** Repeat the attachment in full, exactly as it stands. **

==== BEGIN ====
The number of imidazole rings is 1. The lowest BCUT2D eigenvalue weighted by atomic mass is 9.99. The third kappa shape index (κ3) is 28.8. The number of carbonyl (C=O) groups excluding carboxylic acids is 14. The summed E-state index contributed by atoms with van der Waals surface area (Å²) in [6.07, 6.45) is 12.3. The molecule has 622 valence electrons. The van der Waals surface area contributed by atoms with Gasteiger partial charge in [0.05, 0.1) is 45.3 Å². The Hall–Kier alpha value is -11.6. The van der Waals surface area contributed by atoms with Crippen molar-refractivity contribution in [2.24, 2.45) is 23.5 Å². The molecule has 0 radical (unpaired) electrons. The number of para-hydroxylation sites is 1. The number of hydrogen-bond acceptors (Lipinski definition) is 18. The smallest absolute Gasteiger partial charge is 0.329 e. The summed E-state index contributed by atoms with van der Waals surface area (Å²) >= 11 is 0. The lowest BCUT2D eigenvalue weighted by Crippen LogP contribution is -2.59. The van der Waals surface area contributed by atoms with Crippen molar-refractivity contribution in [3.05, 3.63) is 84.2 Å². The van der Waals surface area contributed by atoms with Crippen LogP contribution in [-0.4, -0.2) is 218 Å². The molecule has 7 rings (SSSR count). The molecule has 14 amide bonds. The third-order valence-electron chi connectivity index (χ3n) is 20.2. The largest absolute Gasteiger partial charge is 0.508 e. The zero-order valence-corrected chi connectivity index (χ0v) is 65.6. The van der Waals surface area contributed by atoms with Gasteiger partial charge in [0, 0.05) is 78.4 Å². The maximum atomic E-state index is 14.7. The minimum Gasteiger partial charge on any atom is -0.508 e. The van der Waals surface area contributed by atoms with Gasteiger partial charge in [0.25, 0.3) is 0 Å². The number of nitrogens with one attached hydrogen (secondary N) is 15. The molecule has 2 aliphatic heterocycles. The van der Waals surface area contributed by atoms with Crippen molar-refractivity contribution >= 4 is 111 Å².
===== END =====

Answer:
The number of imidazole rings is 1. The lowest BCUT2D eigenvalue weighted by atomic mass is 9.99. The third kappa shape index (κ3) is 28.8. The number of carbonyl (C=O) groups excluding carboxylic acids is 14. The summed E-state index contributed by atoms with van der Waals surface area (Å²) in [6.07, 6.45) is 12.3. The molecule has 622 valence electrons. The van der Waals surface area contributed by atoms with Gasteiger partial charge in [0.05, 0.1) is 45.3 Å². The Hall–Kier alpha value is -11.6. The van der Waals surface area contributed by atoms with Crippen molar-refractivity contribution in [2.24, 2.45) is 23.5 Å². The molecule has 0 radical (unpaired) electrons. The number of para-hydroxylation sites is 1. The number of hydrogen-bond acceptors (Lipinski definition) is 18. The smallest absolute Gasteiger partial charge is 0.329 e. The summed E-state index contributed by atoms with van der Waals surface area (Å²) >= 11 is 0. The lowest BCUT2D eigenvalue weighted by Crippen LogP contribution is -2.59. The van der Waals surface area contributed by atoms with Crippen molar-refractivity contribution in [3.05, 3.63) is 84.2 Å². The van der Waals surface area contributed by atoms with Crippen LogP contribution in [-0.4, -0.2) is 218 Å². The molecule has 7 rings (SSSR count). The molecule has 14 amide bonds. The third-order valence-electron chi connectivity index (χ3n) is 20.2. The largest absolute Gasteiger partial charge is 0.508 e. The zero-order valence-corrected chi connectivity index (χ0v) is 65.6. The van der Waals surface area contributed by atoms with Gasteiger partial charge in [0, 0.05) is 78.4 Å². The maximum atomic E-state index is 14.7. The minimum Gasteiger partial charge on any atom is -0.508 e. The van der Waals surface area contributed by atoms with Gasteiger partial charge in [0.25, 0.3) is 0 Å². The number of nitrogens with one attached hydrogen (secondary N) is 15. The molecule has 2 aliphatic heterocycles. The van der Waals surface area contributed by atoms with Crippen molar-refractivity contribution >= 4 is 111 Å².